This paper deals with the problem of estimating the number of trials of a multinomial distribution, from an incomplete observation of the cell totals, under constraints on the cell probabilities. More specifically let (n , ⋯, n ) be distributed according to the multinomial law M(N; p , ⋯, p ) where N is the number of trials and the p 's are the cell probabilities, ∑ p being equal to 1. Suppose that only a proper subset of (n , ⋯, n ) is observable, that N, p , ⋯, p are unknown and that N is to be estimated. Without loss of generality, (n , ⋯, n ), l ≤ k may be taken to be the observable random vector. For fixed N, (n , ⋯, n , N - n) has the multinomial distribution M(N; p , ⋯, p ) where n denotes ∑ n and p denotes 1 - ∑ p . If the parameter space is such that N can take any nonnegative integral value and each p can take any value between 0 and 1, such that then, clearly, the only inference one can make about N is that . In specific situations, it might, however, be possible to postulate constraints of the type \begin{equation*}\tag{1.1} p_i = f_i(\theta),\quad i = 1, \cdots, l\end{equation*} where θ = (θ , ⋯, θ ) is a vector of r independent parameters and f are known functions. This may lead to estimability of N. The problem of estimating N in such a situation is studied here. The present investigation is motivated by the following problem. Experiments in particle physics often involve visual scanning of film containing photographs of particles (occurring, for instance, inside a bubble chamber). The scanning is done with a view to counting the number N of particles of a predetermined type (these particles will be referred to as events). But owing to poor visibility caused by such characteristics as low momentum, the distribution and configuration of nearby track patterns, etc., some events are likely to be missed during the scanning process. The question, then, is: How does one get an estimate of N? The usual procedure of estimating N is as follows. Film containing the N (unknown) events is scanned separately by w scanners (ordered in some specific way) using the same instructions. For each event E let a w-vector Z(E) be defined, such that the jth component Z of Z(E) is 1 if E is detected by the jth scanner and is 0 otherwise. Let J be the set of 2 w-vectors of 1's and 0's and let I by the vector of 0's. Let x be the number of events E whose Z(E) = I. For I ∈ J - {I }, the x 's are observed. A probability model is assumed for the results of the scanning process. That is, it is assumed that there is a probability p that Z(E) assumes the value I and that these p 's are constrained by equations of the type (1.1) (These constraints vary according to the assumptions made about the scanners and events, thus giving rise to different models. An example of p (θ) would be E(ν (1 - ν) ) where I is the jth component of I and expectation is taken with respect to the two-parameter beta density for v. This is the result of assuming that all scanners are equally efficient in detecting events, that the probability v that an event is seen by any scanner is a random variable and that the results of the different scans are locally independent. For a discussion of various models, see Sanathanan (1969), Chapter III. N is then estimated using the observed x 's and the constraints on the P 's, provided certain conditions (e.g., the minimum number of scans required) are met. The following formulation of the problem of estimating N, however, leads to some systematic study including a development of the relevant asymptotic distribution theory for the estimators. The Z(E)'s may be regarded as realizations of N independent identically distributed random variables whose common distribution is discrete with probabilities p at I (In particle counting problems, it is usually true that the particles of interest are sparsely distributed throughout the film on account of their Poisson distribution with low intensity. Thus in spite of the factors affecting their visibility outlined earlier, the events can be assumed to be independent.). The joint distribution of the x 's is, then, multinomial M(N; p , I ∈ J). The problem of estimating N is now in the form stated at the beginning of this section. Since the estimate depends on the constraints provided for the p 's, it is important to test the "fit" on the model selected. The conditional distribution of the x 's (I ≠ I ) given x is multinomial M(x; p /p(I ≠ I )) where x is defined as ∑ x and p as ∑ P . The corresponding χ goodness of fit test may therefore be used to test the adequacy of a model in question. Various estimators of N are considered in this paper and among them is, of course, the maximum likelihood estimator of N. Asymptotic theory for maximum likelihood estimation of the parameters of a multinomial distribution has been developed before for the case where N is known but not for the case where N is unknown. Asymptotic theory related to the latter case is developed is Section 4. The result on the asymptotic joint distribution of the relevant maximum likelihood estimators is stated in Theorem 2. A second method of estimation considered is that of maximizing the likelihood based on the conditional probability of observing (n ,⋯, n ), given n. This method is called the conditional maximum likelihood (C.M.L.) method. The C.M.L. estimator of N is shown (Theorem 2) to be asymptotically equivalent to the maximum likelihood estimator. Section 5 contains an extension of these results to the situation involving several multinomial distributions. This situation arises in the particle scanning context when the detected events are classified into groups based on some factor like momentum which is related to visibility of an event, and a separate scanning record is available for each group. A third method of estimation considered is that of equating certain linear combinations of the cell totals (presumably chosen on the basis of some criterion) to their respective expected values. Asymptotic theory for this method is given in Section 6. This discussion is motivated by a particular case which is applicable to some models in the particle scanning problem, using a criterion based on the method of moments for the unobservable random variable, given by the number of scanners detecting an event (Discussion of the particular case can be found in Sanathanan (1969) Chapter III.). In the next section we give some definitions and a preliminary lemma.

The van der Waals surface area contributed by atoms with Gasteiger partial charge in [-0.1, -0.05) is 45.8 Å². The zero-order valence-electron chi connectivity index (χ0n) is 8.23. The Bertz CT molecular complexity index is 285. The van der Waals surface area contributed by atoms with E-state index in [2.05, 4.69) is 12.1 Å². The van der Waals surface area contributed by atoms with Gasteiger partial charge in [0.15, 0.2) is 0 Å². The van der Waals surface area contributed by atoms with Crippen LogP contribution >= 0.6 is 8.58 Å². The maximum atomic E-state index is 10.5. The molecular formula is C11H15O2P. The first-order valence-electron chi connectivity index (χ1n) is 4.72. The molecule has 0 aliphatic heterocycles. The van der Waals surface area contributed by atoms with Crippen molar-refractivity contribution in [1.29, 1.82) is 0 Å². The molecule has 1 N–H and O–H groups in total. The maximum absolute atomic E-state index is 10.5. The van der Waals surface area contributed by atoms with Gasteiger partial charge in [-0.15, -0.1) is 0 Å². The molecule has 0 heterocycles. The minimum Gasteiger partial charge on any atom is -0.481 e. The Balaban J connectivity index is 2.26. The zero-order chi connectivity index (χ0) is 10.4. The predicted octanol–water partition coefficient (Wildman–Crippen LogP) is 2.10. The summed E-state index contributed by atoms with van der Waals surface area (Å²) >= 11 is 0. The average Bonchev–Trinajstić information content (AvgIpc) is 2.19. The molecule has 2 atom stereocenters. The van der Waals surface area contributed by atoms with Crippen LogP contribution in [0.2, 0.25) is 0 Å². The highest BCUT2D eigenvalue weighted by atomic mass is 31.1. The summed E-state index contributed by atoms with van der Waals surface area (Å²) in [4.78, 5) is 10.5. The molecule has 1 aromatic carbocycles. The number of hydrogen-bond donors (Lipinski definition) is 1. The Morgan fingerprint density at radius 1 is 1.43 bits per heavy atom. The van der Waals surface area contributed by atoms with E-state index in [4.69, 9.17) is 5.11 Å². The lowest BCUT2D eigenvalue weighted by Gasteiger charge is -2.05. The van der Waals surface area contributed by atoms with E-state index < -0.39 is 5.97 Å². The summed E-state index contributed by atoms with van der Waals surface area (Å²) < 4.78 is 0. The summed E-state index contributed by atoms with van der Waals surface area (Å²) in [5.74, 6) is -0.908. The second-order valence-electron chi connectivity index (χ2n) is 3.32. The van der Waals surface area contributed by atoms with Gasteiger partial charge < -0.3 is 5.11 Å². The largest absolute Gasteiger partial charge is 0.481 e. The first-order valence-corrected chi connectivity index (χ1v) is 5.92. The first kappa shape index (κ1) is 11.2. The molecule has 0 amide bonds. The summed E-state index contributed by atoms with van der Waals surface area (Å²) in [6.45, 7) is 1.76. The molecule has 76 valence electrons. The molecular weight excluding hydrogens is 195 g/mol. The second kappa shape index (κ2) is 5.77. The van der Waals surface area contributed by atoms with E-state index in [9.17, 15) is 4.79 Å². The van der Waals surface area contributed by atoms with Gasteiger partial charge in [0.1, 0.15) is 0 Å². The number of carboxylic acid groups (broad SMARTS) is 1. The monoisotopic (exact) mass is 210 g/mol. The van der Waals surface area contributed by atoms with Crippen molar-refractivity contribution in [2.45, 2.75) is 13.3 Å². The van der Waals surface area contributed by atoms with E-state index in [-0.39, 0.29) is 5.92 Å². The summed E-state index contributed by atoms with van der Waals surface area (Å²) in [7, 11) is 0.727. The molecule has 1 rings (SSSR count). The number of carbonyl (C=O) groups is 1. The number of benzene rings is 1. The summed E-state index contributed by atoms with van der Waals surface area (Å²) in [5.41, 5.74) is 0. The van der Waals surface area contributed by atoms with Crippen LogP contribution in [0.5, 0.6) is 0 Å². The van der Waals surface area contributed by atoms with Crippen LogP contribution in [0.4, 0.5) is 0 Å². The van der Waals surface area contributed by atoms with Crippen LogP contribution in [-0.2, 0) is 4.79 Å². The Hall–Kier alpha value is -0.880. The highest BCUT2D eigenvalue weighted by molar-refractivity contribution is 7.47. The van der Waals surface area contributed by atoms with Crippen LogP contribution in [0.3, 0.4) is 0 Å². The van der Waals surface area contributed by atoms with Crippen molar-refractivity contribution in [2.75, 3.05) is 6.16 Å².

A U-statistic J is proposed for testing the hypothesis H that a new item has stochastically the same life length as a used item of any age (i.e., the life distribution F is exponential), against the alternative hypothesis H that a new item has stochastically greater life length (F̄(x)F̄(y) ≥ F̄(x + y), for all x ≥ 0, y ≥ 0, where F̄ = 1 - F). J is unbiased; in fact, under a partial ordering of H distributions, J is ordered stochastically in the same way. Consistency against H alternatives is shown, and asymptotic relative efficiencies are computed. Small sample null tail probabilities are derived, and critical values are tabulated to permit application of the test.